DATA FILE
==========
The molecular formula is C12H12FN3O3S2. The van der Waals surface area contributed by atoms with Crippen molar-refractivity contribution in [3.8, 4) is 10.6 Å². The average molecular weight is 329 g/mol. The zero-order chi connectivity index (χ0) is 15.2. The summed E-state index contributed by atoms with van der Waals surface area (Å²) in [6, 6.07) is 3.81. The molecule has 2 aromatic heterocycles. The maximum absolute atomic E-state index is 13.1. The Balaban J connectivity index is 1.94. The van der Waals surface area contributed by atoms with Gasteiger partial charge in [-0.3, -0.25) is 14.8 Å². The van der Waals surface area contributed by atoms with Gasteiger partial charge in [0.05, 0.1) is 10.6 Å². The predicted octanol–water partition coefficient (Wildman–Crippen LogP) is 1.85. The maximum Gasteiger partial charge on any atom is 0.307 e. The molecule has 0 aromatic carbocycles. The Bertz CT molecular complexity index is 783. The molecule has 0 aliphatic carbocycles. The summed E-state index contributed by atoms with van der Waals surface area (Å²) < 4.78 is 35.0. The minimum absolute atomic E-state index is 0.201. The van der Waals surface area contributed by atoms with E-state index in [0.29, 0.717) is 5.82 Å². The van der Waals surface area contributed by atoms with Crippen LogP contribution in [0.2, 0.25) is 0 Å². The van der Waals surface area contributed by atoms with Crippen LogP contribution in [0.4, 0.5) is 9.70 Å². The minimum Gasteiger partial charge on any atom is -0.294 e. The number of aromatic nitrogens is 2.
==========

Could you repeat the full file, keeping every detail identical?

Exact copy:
The molecular formula is C12H12FN3O3S2. The van der Waals surface area contributed by atoms with Crippen molar-refractivity contribution in [3.8, 4) is 10.6 Å². The average molecular weight is 329 g/mol. The zero-order chi connectivity index (χ0) is 15.2. The summed E-state index contributed by atoms with van der Waals surface area (Å²) in [6, 6.07) is 3.81. The molecule has 2 aromatic heterocycles. The maximum absolute atomic E-state index is 13.1. The Balaban J connectivity index is 1.94. The van der Waals surface area contributed by atoms with Gasteiger partial charge in [-0.3, -0.25) is 14.8 Å². The van der Waals surface area contributed by atoms with Gasteiger partial charge in [0.05, 0.1) is 10.6 Å². The predicted octanol–water partition coefficient (Wildman–Crippen LogP) is 1.85. The maximum Gasteiger partial charge on any atom is 0.307 e. The molecule has 0 aromatic carbocycles. The Bertz CT molecular complexity index is 783. The molecule has 0 aliphatic carbocycles. The summed E-state index contributed by atoms with van der Waals surface area (Å²) < 4.78 is 35.0. The minimum absolute atomic E-state index is 0.201. The van der Waals surface area contributed by atoms with E-state index in [0.29, 0.717) is 5.82 Å². The van der Waals surface area contributed by atoms with Crippen LogP contribution in [0.2, 0.25) is 0 Å². The van der Waals surface area contributed by atoms with Crippen LogP contribution in [0.4, 0.5) is 9.70 Å². The minimum Gasteiger partial charge on any atom is -0.294 e. The number of aromatic nitrogens is 2.